Conventional wisdom dictates that Sen. Marco Rubio (Fla.) would be a significant asset as a vice presidential candidate on the Republican ticket, but immigration activists believe his opposition to the DREAM Act would likely hurt the high-profile Latino lawmaker’s appeal among Hispanic voters.
“He has an amazing story, and a lot of people can relate to him, but at the end of the day, he does not stand with our community, he’s against it and people will definitely not support him,” said Juan Ortega, president of DREAM Big Vegas, a Las Vegas-based organization focused on raising awareness of the DREAM Act.
The measure, which would provide a path to citizenship for some undocumented immigrants who agree to go to college or join the military, was approved in the House last year, but it narrowly failed in the Senate a few days later. Since then, its prospects for passage have plummeted as GOP opposition to the measure was strengthened by the 2010 elections.
Rubio would appear to be an attractive vice presidential candidate for any of the frontrunners in the GOP presidential primaries. He is conservative, polished, has a national profile and could help a GOP ticket that would be taking on the nation’s first non-white president.
But Frank Sharry, executive director of left-leaning immigration advocacy group America’s Voice, believes that while Rubio may do well in Florida, his opposition to the DREAM Act would hurt him in critical Western swing states with sizable Latino electorates, such as Nevada, Colorado and New Mexico.
“If there are Spanish-language ads in the West saying Rubio opposes the DREAM Act, comprehensive immigration reform and is for mandatory E-Verify, it’s going to be disqualifying for all but about 20 percent of Hispanic voters,” Sharry said.
E-Verify is the Internet-based federal program that determines the immigration status of new hires. Rubio has co-sponsored a bill that would reauthorize the E-Verify employment check system and make it mandatory for all employers.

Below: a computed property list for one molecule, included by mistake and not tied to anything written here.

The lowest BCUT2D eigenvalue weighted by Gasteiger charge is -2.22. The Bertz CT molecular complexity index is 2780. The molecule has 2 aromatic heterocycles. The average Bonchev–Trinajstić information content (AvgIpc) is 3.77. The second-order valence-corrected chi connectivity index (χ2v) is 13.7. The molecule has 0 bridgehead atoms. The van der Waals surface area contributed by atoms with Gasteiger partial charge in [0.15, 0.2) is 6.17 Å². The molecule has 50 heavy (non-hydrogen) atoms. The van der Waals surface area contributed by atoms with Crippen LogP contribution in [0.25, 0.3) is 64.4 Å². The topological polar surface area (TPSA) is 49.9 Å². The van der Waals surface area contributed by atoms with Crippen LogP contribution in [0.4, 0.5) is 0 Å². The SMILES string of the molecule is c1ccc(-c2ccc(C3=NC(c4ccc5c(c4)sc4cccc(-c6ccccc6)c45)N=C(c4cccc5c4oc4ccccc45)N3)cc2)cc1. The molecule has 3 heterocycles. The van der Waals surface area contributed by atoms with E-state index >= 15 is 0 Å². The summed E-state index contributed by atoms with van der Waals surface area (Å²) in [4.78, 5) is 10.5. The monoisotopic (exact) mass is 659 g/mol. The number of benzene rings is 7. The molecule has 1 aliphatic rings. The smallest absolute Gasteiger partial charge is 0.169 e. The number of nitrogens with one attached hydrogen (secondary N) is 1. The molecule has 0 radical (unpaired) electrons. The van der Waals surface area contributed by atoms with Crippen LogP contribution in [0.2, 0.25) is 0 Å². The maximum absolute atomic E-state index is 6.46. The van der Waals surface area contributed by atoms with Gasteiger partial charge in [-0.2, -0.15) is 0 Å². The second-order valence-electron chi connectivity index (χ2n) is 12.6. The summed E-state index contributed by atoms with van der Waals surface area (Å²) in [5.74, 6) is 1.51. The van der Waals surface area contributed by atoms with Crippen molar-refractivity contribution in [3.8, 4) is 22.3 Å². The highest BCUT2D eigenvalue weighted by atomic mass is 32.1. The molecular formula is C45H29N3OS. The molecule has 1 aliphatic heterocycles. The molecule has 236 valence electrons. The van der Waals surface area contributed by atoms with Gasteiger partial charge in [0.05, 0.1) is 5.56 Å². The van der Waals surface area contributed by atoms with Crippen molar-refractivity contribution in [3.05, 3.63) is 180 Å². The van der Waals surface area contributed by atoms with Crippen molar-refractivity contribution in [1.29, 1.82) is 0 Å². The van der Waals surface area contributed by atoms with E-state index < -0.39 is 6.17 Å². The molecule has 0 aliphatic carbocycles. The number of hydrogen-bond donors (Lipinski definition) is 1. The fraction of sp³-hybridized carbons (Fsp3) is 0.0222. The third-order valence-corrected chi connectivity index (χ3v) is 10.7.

Sharry and others also noted that Rubio, while in the Florida state Legislature, supported legislation providing in-state tuition for the children of undocumented immigrants. They charge that he switched his position to curry favor with the GOP base in order to help win his Senate seat.
But Rubio said his position has evolved since the in-state tuition legislation was put forward about 10 years ago and that he was elected on his current position.
“It’s too broad,” Rubio said of the DREAM Act. “It’s the wrong way to do the right thing.”
From left, Rep. Christopher H. Smith, R-N.J., David Goldman, the father of a child who was abducted to Brazil by the mother, and Arvind Chawdra, a father whose two children were abducted to India by their mother, attend a news conference in the Rayburn House Office Building on international child abduction.
Each year since 1990, CQ Roll Call has reviewed the financial disclosures of all 541 senators, representatives and delegates to determine the 50 richest members of Congress. This year's report, derived from forms covering the calendar year 2012, shows it took a net worth of $6.67 million to crack the exclusive club.